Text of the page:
War of the Rebellion: Serial 012 Page 0746 THE PENINSULAR CAMPAIGN,VA. Chapter XXIII.

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the enemy attacked my advanced picket on the Richmond road. They took advantage of the dense fog, and approached very near before being in disorder. They left a wounded prisoner on the ground, who states that their force consisted of 300 men, of the Twenty-third North Carolina Regiment. We lost 1 officer and 1 private killed, an 2 enlisted men wounded. The officer killed (Major John E. Kelley, of the Ninety-sixth New York Volunteers, who commanded the pickets) is a great loss to the service. I knew him well when orderly-sergeant of the Second Infantry. I have inclosed a list of the killed and wounded. Captain George W. Gillespie, of the One hundred and third Pennsylvania Volunteers, who commanded the pickets after the death of Major Kelley, behaved very well.

Very respectfully, your obedient servant,

SILAS CASEY

Brigadier-General, Commanding Division

Captain C. C. SUYDAN, Asst. Ajdt. General, Fourth Army Corps.

MAY 31-JUNE 1, 1862.-Battle of Fair Oaks, or Seven Pines, Va.

REPORTS, ETC.

No. 1.-Major General George B. McClellan, U. S. Army, commanding Army of the Potomac, and resulting correspondence.

No. 2.-Return of Casualties in the Army of the Potomac.

No. 3.-Brigadier General Edwin V. Sumner, U. S. Army, commanding Second Corps.

No. 4.-Brigadier General Israel B. Richardson, U. S. Army, commanding First Division.

No. 5.-Captain George W. Hazzard, Chief of Artillery.

No. 6.-Brigadier General Oliver O. Howard, U. S. Army,commanding First Brigade.

No. 7.-Colonel Thomas J. Parker, Sixty-fourth New York Infantry, commanding First Brigade.

No. 8.-Colonel Edward E. Cross, Fifth New Hampshire Infantry.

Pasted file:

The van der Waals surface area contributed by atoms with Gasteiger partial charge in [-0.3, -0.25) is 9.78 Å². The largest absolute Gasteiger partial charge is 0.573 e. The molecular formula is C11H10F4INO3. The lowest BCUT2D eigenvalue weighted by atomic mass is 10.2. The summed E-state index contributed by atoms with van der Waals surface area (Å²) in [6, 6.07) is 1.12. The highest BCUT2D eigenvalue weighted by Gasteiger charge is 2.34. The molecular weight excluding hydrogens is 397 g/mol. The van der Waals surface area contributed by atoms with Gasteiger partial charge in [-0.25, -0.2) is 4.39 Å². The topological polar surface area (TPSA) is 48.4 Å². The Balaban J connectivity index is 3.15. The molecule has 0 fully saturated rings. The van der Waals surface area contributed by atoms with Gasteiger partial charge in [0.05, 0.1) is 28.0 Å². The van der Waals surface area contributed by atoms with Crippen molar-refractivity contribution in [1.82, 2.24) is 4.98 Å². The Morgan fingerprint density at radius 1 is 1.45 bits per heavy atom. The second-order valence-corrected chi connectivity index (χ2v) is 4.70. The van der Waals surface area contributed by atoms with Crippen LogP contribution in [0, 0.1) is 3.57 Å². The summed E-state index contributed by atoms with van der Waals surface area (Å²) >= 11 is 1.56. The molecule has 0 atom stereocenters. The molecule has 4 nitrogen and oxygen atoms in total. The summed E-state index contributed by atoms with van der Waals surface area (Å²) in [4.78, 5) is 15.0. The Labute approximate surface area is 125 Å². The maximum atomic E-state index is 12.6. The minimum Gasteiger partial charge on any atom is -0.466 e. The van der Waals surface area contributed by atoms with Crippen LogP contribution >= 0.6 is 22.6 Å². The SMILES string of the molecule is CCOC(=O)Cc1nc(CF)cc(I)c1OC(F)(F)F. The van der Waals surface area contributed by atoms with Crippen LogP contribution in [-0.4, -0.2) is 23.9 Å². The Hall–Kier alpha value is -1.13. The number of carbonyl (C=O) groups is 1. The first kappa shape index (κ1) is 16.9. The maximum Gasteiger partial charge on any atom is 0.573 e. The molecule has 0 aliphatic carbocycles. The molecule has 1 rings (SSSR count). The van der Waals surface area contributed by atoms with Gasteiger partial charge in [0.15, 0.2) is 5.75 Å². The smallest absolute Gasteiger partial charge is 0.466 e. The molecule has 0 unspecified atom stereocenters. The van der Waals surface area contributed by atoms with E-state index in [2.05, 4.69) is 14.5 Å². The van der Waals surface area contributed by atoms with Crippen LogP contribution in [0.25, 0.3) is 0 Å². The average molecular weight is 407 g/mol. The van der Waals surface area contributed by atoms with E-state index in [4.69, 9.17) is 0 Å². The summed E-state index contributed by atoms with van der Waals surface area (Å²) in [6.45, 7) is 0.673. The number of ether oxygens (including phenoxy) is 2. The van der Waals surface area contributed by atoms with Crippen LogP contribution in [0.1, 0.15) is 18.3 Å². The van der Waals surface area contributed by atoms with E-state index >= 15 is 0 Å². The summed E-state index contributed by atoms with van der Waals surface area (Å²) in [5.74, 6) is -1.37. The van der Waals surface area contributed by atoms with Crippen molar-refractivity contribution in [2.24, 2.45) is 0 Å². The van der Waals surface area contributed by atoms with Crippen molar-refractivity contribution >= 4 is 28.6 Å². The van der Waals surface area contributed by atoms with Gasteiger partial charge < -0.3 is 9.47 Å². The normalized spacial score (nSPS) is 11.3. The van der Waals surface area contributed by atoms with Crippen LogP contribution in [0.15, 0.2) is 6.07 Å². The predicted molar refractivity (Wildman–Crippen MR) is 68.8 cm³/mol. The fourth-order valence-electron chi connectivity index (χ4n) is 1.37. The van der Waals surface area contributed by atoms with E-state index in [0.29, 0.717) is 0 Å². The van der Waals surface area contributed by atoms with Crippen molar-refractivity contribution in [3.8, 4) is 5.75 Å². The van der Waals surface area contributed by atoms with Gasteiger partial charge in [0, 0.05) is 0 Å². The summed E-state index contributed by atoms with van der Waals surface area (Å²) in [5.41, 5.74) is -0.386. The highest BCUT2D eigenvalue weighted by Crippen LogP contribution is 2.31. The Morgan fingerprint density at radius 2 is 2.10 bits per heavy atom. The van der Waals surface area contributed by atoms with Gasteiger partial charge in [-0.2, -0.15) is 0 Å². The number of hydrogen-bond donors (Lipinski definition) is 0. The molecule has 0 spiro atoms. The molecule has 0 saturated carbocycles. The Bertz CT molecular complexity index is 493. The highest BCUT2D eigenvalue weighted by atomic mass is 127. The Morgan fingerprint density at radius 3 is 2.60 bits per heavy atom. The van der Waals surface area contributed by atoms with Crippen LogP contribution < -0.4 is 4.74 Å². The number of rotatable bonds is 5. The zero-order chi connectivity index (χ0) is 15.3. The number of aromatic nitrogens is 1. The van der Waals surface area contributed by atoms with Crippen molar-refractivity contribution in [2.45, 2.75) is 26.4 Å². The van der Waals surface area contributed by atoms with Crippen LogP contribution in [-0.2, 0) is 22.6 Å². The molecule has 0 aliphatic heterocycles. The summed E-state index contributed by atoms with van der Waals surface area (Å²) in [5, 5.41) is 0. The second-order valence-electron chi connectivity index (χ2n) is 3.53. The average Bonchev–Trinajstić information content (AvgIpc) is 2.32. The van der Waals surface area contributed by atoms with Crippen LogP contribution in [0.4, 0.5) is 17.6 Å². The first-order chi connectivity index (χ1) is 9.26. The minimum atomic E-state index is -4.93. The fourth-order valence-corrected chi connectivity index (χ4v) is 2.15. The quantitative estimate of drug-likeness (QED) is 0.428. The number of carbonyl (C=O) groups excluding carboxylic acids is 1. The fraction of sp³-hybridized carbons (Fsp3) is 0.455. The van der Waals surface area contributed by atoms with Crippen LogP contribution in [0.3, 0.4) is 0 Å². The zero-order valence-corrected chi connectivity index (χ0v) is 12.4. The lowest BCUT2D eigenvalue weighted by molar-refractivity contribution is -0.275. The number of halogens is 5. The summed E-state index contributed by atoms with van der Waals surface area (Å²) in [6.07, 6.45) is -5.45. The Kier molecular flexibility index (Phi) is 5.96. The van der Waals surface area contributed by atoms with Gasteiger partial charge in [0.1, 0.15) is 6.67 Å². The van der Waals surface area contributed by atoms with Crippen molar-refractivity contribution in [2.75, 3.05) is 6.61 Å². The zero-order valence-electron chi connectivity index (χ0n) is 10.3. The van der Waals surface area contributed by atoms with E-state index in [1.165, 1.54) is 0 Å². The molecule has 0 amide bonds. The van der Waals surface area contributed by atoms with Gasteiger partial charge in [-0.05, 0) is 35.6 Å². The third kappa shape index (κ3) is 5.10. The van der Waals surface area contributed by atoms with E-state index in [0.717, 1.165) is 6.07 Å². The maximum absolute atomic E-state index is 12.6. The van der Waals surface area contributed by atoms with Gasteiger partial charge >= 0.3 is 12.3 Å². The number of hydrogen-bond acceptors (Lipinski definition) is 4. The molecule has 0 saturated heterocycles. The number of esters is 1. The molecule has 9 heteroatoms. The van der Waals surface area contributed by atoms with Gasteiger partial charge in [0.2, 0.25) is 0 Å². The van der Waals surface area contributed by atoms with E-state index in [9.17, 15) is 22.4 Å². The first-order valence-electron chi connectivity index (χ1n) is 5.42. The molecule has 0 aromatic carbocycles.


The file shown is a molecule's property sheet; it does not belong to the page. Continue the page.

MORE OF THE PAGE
No. 9.-Colonel Francis C. Barlow, Sixty-first New York Infantry.

No. 10.-Colonel Thomas J. Parker, Sixty-fourth New York Infantry.

No. 11.-Lieutenant Colonel Charles F. Johnson, Eighty-first Pennsylvania Infantry.

No. 12.-Brigadier General Thomas F. Meagher, U. S. Army, commanding Second Brigade.

No. 13.-Colonel John Burke, Sixty-third New York Infantry.

No. 14.-Colonel Robert Nugent, Sixty-ninth New York Infantry.

No. 15.-Lieutenant Colonel Patrick Kelly, Eighty-eighth New York Infantry. No. 16.-Brigadier General William H. French, U. S. Army, commanding Third Brigade.

No. 17.-Colonel Paul Frank, Fifty-second New York Infantry.

No. 18.-Colonel Samuel K. Zook, Fifty-seventh New York Infantry.

No. 19.-Colonel Joseph C. Pinckney, Sixty-sixth New York Infantry.

No. 20.-Colonel John R. Brooke, Fifty-third Pennsylvania Infantry.

No. 21.-Brigadier General John Sedgwick, U. S. Army, commanding Second Division.

No. 22.-Colonel Charles H. Tompkins, Chief of Artillery.

No. 23.-Lieutenant Edmund Kirby, Battery I, First U. S. Artillery.

No. 24.-Captain John A. Tompkins, Battery A, First Rhode Island Light Artillery.

No. 25.-Captain Walter O. Bartlett, Battery B, First Rhode Island Light Artillery.

No. 26.-Captain Charles D. Owen, Battery G, First Rhode Island Light Artillery.

No. 27.-Brigadier General Willis A. Gorman, U. S. Army, commanding First Brigade.

No. 28.-Lieutenant Colonel John W. Kimball, Fifteenth Massachusetts Infantry.

No. 29.-Colonel Alfred Sully, First Minnesota Infantry.

No. 30.-Colonel James A. Suiter, Thirty-fourth New York Infantry.